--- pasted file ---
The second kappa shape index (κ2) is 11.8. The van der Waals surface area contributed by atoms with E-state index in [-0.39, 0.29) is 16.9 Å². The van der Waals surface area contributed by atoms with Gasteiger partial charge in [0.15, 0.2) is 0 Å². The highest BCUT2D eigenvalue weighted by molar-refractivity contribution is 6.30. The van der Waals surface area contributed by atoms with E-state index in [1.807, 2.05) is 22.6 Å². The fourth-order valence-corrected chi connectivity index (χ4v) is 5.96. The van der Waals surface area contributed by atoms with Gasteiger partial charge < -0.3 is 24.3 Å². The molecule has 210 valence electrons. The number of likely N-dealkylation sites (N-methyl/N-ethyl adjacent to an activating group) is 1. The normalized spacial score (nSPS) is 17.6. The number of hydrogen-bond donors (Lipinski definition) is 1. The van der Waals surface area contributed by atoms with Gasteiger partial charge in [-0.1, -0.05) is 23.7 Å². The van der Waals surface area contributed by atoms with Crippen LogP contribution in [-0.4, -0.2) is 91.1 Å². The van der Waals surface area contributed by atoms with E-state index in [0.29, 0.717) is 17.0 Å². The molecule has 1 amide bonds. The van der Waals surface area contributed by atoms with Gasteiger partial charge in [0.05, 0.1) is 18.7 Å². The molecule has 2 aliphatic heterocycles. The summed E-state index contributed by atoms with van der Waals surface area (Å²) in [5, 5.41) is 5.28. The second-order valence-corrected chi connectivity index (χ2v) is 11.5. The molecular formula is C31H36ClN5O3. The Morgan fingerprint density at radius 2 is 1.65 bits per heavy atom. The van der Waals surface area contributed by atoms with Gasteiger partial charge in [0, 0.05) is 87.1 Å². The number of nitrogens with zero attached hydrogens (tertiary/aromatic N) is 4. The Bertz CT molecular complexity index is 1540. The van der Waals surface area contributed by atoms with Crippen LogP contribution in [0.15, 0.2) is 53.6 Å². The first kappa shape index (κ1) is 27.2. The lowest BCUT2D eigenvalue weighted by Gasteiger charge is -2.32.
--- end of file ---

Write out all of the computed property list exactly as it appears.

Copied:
The second kappa shape index (κ2) is 11.8. The van der Waals surface area contributed by atoms with E-state index in [-0.39, 0.29) is 16.9 Å². The van der Waals surface area contributed by atoms with Gasteiger partial charge in [0.15, 0.2) is 0 Å². The highest BCUT2D eigenvalue weighted by molar-refractivity contribution is 6.30. The van der Waals surface area contributed by atoms with E-state index in [1.807, 2.05) is 22.6 Å². The fourth-order valence-corrected chi connectivity index (χ4v) is 5.96. The van der Waals surface area contributed by atoms with Gasteiger partial charge < -0.3 is 24.3 Å². The molecule has 210 valence electrons. The number of likely N-dealkylation sites (N-methyl/N-ethyl adjacent to an activating group) is 1. The normalized spacial score (nSPS) is 17.6. The number of hydrogen-bond donors (Lipinski definition) is 1. The van der Waals surface area contributed by atoms with Gasteiger partial charge in [-0.1, -0.05) is 23.7 Å². The van der Waals surface area contributed by atoms with Crippen LogP contribution in [-0.4, -0.2) is 91.1 Å². The van der Waals surface area contributed by atoms with E-state index in [0.29, 0.717) is 17.0 Å². The molecule has 1 amide bonds. The van der Waals surface area contributed by atoms with Gasteiger partial charge in [0.05, 0.1) is 18.7 Å². The molecule has 2 aliphatic heterocycles. The summed E-state index contributed by atoms with van der Waals surface area (Å²) in [5, 5.41) is 5.28. The second-order valence-corrected chi connectivity index (χ2v) is 11.5. The molecular formula is C31H36ClN5O3. The Morgan fingerprint density at radius 2 is 1.65 bits per heavy atom. The van der Waals surface area contributed by atoms with Gasteiger partial charge in [0, 0.05) is 87.1 Å². The number of nitrogens with zero attached hydrogens (tertiary/aromatic N) is 4. The Bertz CT molecular complexity index is 1540. The van der Waals surface area contributed by atoms with Crippen LogP contribution in [0.15, 0.2) is 53.6 Å². The first kappa shape index (κ1) is 27.2. The lowest BCUT2D eigenvalue weighted by Gasteiger charge is -2.32.